In the mid-’60s, the idea of taking an extended artistic hiatus was almost nonexistent. For the Zombies, spending an entire year without recording anything new almost meant being forgotten completely. The fast-paced nature of the music industry at the time left no room for stragglers and having not released a new single in a year, The Zombies were facing a bleak period in their career. So, instead of fighting to win back their fan base, the British quintet decided to record one last hurrah, a farewell album that happened to be the album of their career.
In 1968, most people probably weren’t expecting Odessey and Oracle from the Zombies. Though the songwriting prowess of Rod Argent and Chris White had produced irresistible hits like “She’s Not There” and “Tell Her No,” they were a singles band and Odessey and Oracle was a grandiose, brilliantly arranged epic, that just happened to be around a half-hour long. This isn’t to say that there weren’t some great singles. “Time of the Season,” “Friends of Mine” and “Care of Cell 44” were just that. But that the album was so wonderful as a whole was even greater a surprise.
The songs on Odessey weren’t like the heavier rockers coming out of the UK in 1968. Rather, The Zombies were making pop songs out of baroque arrangements and relying heavily on vocal harmonies and sweet tones rather than distortion and wah-wah pedals. In fact, many have called Odessey the British Pet Sounds, which makes sense, though it is very much a British album.
Opening track “Care of Cell 44” is a peculiar track, more for its lyrical content than its actual arrangement. Vocalist Colin Bluntstone sings about reuniting with a lover after her prison stay over some plinky, bouncy piano melodies. Argent and White add hacking harmonies during the chorus, in which Bluntstone sings “feels so good, you’re coming home soon.” God only knows what this girl did to be locked away, but Bluntstone’s delivery leads us to believe she can’t be all that bad.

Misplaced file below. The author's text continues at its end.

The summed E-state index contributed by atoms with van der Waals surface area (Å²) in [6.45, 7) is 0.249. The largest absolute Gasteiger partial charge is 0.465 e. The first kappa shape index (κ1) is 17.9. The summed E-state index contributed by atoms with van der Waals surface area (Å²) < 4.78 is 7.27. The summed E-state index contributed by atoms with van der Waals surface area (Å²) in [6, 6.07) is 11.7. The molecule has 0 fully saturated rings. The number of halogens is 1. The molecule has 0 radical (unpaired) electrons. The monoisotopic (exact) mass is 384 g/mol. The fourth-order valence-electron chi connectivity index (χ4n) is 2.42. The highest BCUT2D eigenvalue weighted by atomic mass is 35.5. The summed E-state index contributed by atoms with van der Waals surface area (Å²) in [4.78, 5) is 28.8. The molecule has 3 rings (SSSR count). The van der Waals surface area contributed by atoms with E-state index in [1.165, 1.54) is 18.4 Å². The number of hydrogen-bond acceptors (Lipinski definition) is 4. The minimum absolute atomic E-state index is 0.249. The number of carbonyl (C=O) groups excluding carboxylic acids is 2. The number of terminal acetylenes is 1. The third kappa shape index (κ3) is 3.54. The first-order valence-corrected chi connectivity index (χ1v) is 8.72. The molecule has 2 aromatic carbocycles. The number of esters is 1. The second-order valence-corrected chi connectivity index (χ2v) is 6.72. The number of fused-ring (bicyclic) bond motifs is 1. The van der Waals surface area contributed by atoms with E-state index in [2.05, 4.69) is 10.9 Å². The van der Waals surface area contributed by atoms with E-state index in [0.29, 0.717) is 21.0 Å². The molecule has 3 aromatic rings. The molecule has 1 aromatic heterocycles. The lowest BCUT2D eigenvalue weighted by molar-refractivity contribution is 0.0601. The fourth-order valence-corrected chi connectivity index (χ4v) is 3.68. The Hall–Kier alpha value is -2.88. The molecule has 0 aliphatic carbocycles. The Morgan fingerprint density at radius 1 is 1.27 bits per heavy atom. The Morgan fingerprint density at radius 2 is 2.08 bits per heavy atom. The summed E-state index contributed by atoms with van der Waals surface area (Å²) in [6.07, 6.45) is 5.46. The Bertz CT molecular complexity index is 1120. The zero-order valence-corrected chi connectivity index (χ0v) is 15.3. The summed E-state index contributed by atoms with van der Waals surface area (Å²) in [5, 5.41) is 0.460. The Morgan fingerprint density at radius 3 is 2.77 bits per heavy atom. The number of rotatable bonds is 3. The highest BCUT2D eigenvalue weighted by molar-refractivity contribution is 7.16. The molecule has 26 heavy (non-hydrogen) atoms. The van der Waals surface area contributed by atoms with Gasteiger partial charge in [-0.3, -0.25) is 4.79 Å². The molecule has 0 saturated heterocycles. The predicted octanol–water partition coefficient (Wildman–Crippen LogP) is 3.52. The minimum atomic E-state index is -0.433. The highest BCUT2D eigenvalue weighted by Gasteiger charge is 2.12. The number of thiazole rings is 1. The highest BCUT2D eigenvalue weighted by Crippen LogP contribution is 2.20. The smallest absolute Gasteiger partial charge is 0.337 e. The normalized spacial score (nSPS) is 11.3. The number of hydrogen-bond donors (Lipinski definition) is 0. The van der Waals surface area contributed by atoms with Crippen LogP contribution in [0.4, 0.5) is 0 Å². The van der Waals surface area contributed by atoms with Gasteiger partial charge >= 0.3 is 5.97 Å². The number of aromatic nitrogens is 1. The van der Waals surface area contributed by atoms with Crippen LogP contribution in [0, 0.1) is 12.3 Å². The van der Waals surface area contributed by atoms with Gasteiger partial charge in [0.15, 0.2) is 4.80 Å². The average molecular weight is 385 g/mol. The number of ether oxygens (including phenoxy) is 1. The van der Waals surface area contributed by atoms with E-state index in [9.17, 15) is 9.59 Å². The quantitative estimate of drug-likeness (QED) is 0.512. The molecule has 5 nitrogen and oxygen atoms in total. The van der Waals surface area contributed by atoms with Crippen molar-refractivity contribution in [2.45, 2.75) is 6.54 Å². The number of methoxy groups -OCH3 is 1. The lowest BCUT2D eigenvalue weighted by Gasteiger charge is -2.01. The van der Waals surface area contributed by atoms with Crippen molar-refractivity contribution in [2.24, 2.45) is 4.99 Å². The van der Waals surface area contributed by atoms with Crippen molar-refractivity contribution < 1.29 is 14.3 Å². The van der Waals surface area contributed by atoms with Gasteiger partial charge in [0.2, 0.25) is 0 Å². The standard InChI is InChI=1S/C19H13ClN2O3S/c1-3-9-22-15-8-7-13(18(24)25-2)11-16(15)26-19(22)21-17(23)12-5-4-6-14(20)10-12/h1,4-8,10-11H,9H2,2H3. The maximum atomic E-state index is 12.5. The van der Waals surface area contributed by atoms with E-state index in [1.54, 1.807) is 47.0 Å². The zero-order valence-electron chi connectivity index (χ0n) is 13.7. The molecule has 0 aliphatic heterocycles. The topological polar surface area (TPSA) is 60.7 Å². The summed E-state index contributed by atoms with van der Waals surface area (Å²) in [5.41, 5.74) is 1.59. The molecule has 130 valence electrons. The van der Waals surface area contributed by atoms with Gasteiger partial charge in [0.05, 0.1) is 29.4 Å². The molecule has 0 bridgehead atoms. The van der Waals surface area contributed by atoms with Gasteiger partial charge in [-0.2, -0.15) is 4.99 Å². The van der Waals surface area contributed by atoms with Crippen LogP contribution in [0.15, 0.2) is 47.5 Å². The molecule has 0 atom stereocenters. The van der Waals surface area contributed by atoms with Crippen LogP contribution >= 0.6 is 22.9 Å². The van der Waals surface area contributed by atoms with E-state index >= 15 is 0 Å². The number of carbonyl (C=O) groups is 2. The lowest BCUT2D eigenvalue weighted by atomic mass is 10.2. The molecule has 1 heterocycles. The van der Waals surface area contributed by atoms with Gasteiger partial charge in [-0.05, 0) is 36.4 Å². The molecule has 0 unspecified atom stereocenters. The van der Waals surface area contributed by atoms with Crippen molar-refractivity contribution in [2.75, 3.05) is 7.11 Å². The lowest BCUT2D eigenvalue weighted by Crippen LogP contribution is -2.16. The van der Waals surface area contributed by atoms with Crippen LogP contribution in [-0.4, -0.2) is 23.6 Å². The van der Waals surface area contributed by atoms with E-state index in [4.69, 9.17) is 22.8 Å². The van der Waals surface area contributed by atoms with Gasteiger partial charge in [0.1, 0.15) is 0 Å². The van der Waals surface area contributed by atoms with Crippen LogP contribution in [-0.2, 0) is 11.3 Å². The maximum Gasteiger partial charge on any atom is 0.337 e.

“A Rose For Emily” comes next, a song that some say is a cousin to the Beatles’ “Eleanor Rigby,” due to its melancholy tone. Bluntstone sings a similarly morose lyric:
“Emily can’t you see/
There’s nothing you can do/
There’s loving everywhere/
But none for you.”
“Beechwood Park” revisits good times in the titular location, over leslie-filtered guitar and spooky church organ. “Hung Up on a Dream,” one of the most densely layered songs on the album is a musical high point, as well as a lyrical one. Had the group not been as straight as they were (a rarity in the industry at the time), some would believe that drugs influenced the psychedelic atmosphere of the song.
Side two of the album is decidedly more optimistic, though “Care of Cell 44” is similarly upbeat in outlook. “I Want Her, She Wants Me” is a harpsichord-led pop gem that’s catchier than just about anything else anyone had put out at the time (or now, for that matter). “This Will Be Our Year” is possibly the most positive track on the album:
“Now we’re here/
And we’ve only just begun/
And this will be our year/
Took a long time to come”
“Butcher’s Tale (Western Front 1914),” sung by White, is the spookiest track on the album, nearly medieval in nature as the melody is played on a huge-sounding harmonium, which gives the song its eeriness. Lyrically, however, it’s also the most intense moment on the record, as White intones “I can’t stop shaking/ my hands won’t stop shaking/ my arms won’t stop shaking/ my mind won’t stop shaking.”
“Friends of Mine” is another great single, which is as simple as the title implies. It’s brief and peppy, as Bluntstone sings about the joys of spending time with his friends. The best known song on the album, however, is “Time of the Season,” a sultry white soul song that became a major hit for the band in the United States in 1969, around the time the group had disbanded. It also may or may not be where the term “who’s your daddy?” was coined.
As it turns out, the Zombies have recently reunited, playing a series of reunion shows, the latest of which have been with Los Angeles’ psychedelic legends, Love. It seems especially odd, as the band’s career only lasted around five years in all. But maybe it was for the best. Cutting it short forced The Zombies to put all their energy into one final go. And Odessey and Oracle, even by today’s standards, is impossible to top.
Jeff Terich is the founder and editor of Treble. He's been writing about music for 20 years and has been published at American Songwriter, Bandcamp Daily, Reverb, Spin, Stereogum, uDiscoverMusic, VinylMePlease and some others that he's forgetting right now. He's still not tired of it.